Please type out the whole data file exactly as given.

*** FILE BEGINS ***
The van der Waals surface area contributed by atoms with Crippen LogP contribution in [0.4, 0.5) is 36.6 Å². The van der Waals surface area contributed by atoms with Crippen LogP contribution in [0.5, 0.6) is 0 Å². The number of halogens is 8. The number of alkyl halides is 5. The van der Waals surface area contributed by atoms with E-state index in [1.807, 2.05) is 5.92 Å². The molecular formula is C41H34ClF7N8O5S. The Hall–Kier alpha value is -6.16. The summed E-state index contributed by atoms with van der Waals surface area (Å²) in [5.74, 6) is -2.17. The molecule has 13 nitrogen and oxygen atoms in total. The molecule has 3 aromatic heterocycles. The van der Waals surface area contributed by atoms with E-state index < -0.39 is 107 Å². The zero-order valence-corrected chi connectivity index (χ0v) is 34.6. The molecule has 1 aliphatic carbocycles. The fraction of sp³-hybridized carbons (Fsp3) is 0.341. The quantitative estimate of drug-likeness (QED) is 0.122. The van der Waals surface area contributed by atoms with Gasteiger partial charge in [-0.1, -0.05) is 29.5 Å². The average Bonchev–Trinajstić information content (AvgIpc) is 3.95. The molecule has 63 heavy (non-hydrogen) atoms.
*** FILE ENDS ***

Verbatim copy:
The van der Waals surface area contributed by atoms with Crippen LogP contribution in [0.4, 0.5) is 36.6 Å². The van der Waals surface area contributed by atoms with Crippen LogP contribution in [0.5, 0.6) is 0 Å². The number of halogens is 8. The number of alkyl halides is 5. The van der Waals surface area contributed by atoms with E-state index in [1.807, 2.05) is 5.92 Å². The molecular formula is C41H34ClF7N8O5S. The Hall–Kier alpha value is -6.16. The summed E-state index contributed by atoms with van der Waals surface area (Å²) in [5.74, 6) is -2.17. The molecule has 13 nitrogen and oxygen atoms in total. The molecule has 3 aromatic heterocycles. The van der Waals surface area contributed by atoms with E-state index < -0.39 is 107 Å². The zero-order valence-corrected chi connectivity index (χ0v) is 34.6. The molecule has 1 aliphatic carbocycles. The fraction of sp³-hybridized carbons (Fsp3) is 0.341. The quantitative estimate of drug-likeness (QED) is 0.122. The van der Waals surface area contributed by atoms with Gasteiger partial charge in [-0.1, -0.05) is 29.5 Å². The average Bonchev–Trinajstić information content (AvgIpc) is 3.95. The molecule has 63 heavy (non-hydrogen) atoms.